BMW 3 Series (2012-present)

The BMW 3 Series is fun to drive, stylish and affordable to run

Strengths & Weaknesses


Great to drive
Wide range of engine and trims to choose from
Easy-to-use dashboard software


Optional extras are expensive
Firm suspension on M Sport models
Limited space in the rear for middle passengers

By combining performance and agility with a restrained design and plush interior, BMW has made its 3 Series one of the most popular cars in Britain.

It’s supposed to be the car for any occasion: practical enough for family journeys; sporty enough that you’d go out to drive just for fun; and with an image that won’t disgrace any business meeting.

And if this is what you’re looking for in a car, then the 3 Series is a better all-round choice than any other model on the market.

The Mercedes C-Class and Audi A4 might be a little smoother over bumps, quieter on the motorway and have an interior that just beats the BMW in terms of style, but they can’t match the car’s nimble and stable cornering.

Jaguar’s XE comes close to the sporty feel of the BMW, but is let down by cramped rear seats and a cheaper-looking interior.

The price of this excellence starts at almost £27,000 for a brand new 3 Series, dropping to around £15,000 for entry-level models that are three years old. If you can compromise on the premium badge and the sporting performance, then the Volkswagen Passat, Vauxhall Insignia Grand Sport, Skoda Superb and Mazda 6 have similar space and comfort but are several thousands of pounds cheaper.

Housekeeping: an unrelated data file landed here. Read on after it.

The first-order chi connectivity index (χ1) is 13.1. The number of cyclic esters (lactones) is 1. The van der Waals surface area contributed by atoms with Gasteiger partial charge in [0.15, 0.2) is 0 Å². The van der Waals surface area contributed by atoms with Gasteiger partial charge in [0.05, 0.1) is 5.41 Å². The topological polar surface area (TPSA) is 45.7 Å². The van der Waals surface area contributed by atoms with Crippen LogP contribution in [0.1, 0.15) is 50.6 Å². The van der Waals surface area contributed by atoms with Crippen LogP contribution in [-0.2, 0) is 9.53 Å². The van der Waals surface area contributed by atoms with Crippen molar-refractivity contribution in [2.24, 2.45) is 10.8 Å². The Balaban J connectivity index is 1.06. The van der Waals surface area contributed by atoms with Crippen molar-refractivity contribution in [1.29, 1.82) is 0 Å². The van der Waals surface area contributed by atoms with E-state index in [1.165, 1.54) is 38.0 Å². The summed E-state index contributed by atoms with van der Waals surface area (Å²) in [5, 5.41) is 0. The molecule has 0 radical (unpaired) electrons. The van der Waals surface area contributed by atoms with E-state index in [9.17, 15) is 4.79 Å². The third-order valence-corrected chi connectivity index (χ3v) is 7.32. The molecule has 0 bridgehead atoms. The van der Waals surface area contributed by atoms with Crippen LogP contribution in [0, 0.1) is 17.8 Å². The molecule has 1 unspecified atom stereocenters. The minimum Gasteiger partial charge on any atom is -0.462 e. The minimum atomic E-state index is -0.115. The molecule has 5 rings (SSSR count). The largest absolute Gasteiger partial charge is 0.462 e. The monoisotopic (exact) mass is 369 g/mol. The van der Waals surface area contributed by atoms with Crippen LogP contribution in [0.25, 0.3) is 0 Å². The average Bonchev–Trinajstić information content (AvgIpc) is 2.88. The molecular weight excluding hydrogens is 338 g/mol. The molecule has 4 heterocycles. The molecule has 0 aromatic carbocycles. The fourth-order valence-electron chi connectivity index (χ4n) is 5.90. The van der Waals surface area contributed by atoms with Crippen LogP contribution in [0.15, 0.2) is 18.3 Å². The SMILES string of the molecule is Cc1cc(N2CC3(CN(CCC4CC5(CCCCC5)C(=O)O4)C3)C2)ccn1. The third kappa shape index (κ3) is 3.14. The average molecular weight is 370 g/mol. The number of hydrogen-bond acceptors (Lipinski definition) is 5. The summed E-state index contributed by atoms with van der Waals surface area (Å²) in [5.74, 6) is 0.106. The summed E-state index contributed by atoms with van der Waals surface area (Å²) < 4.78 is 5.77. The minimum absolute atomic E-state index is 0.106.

They don’t have the feel-good interior of the BMW, though, with high-quality materials look and feel fresh after thousands of miles, including a screen with sat-nav that’s standard across the range. It’s one of the best systems on the market and is controlled by a rotary controller conveniently placed near the gearstick.

There’s plenty of room in the front for the driver to get comfortable, although the levers for the seat adjustment can be awkward to operate. Once set, though, the 3 Series has a great driving position with all the controls to hand.

In the rear of the car there’s enough room for a pair of average-sized adults, although taller passengers will find their heads brushing the roof lining. The hump running down the middle of the car is quite high and makes life uncomfortable for the centre rear passenger. Tall rear passengers would be more comfortable in an Audi A4.

The A4 also has a slightly larger boot, that's a squarer shape but at only 20 litres more than the 480-litre boot of the BMW, it's unlikely to sway many buyers.